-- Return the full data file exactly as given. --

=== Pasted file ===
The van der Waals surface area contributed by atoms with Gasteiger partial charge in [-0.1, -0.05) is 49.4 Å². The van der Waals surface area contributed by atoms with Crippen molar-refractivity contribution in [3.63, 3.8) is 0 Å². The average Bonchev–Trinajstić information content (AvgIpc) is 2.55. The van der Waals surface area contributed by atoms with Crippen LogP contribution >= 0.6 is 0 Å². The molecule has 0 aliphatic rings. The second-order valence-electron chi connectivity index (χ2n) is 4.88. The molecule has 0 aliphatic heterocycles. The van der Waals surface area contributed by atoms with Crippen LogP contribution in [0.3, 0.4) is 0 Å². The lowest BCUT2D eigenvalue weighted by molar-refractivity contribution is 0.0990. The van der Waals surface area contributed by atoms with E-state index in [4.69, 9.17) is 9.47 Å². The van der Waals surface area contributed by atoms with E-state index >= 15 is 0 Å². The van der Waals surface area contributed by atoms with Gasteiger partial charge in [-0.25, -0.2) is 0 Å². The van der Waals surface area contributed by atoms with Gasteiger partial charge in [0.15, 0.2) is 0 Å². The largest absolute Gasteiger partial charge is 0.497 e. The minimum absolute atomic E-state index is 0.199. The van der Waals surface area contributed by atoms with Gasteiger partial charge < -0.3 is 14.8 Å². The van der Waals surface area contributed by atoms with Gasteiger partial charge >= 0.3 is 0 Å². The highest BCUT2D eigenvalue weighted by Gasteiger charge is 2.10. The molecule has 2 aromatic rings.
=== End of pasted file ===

The van der Waals surface area contributed by atoms with Gasteiger partial charge in [-0.1, -0.05) is 49.4 Å². The van der Waals surface area contributed by atoms with Crippen molar-refractivity contribution in [3.63, 3.8) is 0 Å². The average Bonchev–Trinajstić information content (AvgIpc) is 2.55. The van der Waals surface area contributed by atoms with Crippen LogP contribution >= 0.6 is 0 Å². The molecule has 0 aliphatic rings. The second-order valence-electron chi connectivity index (χ2n) is 4.88. The molecule has 0 aliphatic heterocycles. The van der Waals surface area contributed by atoms with Crippen LogP contribution in [0.3, 0.4) is 0 Å². The lowest BCUT2D eigenvalue weighted by molar-refractivity contribution is 0.0990. The van der Waals surface area contributed by atoms with E-state index in [4.69, 9.17) is 9.47 Å². The van der Waals surface area contributed by atoms with E-state index >= 15 is 0 Å². The van der Waals surface area contributed by atoms with Gasteiger partial charge in [-0.25, -0.2) is 0 Å². The van der Waals surface area contributed by atoms with Gasteiger partial charge in [0.15, 0.2) is 0 Å². The largest absolute Gasteiger partial charge is 0.497 e. The minimum absolute atomic E-state index is 0.199. The van der Waals surface area contributed by atoms with Gasteiger partial charge < -0.3 is 14.8 Å². The van der Waals surface area contributed by atoms with Gasteiger partial charge >= 0.3 is 0 Å². The highest BCUT2D eigenvalue weighted by Gasteiger charge is 2.10. The molecule has 2 aromatic rings.